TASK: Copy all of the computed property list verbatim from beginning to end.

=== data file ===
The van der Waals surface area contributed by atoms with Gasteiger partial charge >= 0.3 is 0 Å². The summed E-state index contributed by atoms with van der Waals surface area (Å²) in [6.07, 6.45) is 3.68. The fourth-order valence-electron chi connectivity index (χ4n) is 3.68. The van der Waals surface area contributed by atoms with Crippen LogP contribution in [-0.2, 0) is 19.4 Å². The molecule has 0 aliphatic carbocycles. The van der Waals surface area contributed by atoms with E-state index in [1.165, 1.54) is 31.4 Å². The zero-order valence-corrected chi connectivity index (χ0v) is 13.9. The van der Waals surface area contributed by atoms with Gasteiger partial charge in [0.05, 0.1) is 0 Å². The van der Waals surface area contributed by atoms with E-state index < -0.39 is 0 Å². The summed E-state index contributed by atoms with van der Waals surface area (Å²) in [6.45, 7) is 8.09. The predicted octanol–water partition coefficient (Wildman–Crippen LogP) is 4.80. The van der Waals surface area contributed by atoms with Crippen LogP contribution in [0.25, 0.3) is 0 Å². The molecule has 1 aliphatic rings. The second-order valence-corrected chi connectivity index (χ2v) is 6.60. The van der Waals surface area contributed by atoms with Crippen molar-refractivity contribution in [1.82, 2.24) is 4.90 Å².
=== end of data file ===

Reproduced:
The van der Waals surface area contributed by atoms with Gasteiger partial charge >= 0.3 is 0 Å². The summed E-state index contributed by atoms with van der Waals surface area (Å²) in [6.07, 6.45) is 3.68. The fourth-order valence-electron chi connectivity index (χ4n) is 3.68. The van der Waals surface area contributed by atoms with Crippen LogP contribution in [-0.2, 0) is 19.4 Å². The molecule has 0 aliphatic carbocycles. The van der Waals surface area contributed by atoms with E-state index in [1.165, 1.54) is 31.4 Å². The zero-order valence-corrected chi connectivity index (χ0v) is 13.9. The van der Waals surface area contributed by atoms with Gasteiger partial charge in [0.05, 0.1) is 0 Å². The van der Waals surface area contributed by atoms with E-state index < -0.39 is 0 Å². The summed E-state index contributed by atoms with van der Waals surface area (Å²) in [6.45, 7) is 8.09. The predicted octanol–water partition coefficient (Wildman–Crippen LogP) is 4.80. The van der Waals surface area contributed by atoms with Crippen LogP contribution in [0.25, 0.3) is 0 Å². The molecule has 1 aliphatic rings. The second-order valence-corrected chi connectivity index (χ2v) is 6.60. The van der Waals surface area contributed by atoms with Crippen molar-refractivity contribution in [1.82, 2.24) is 4.90 Å².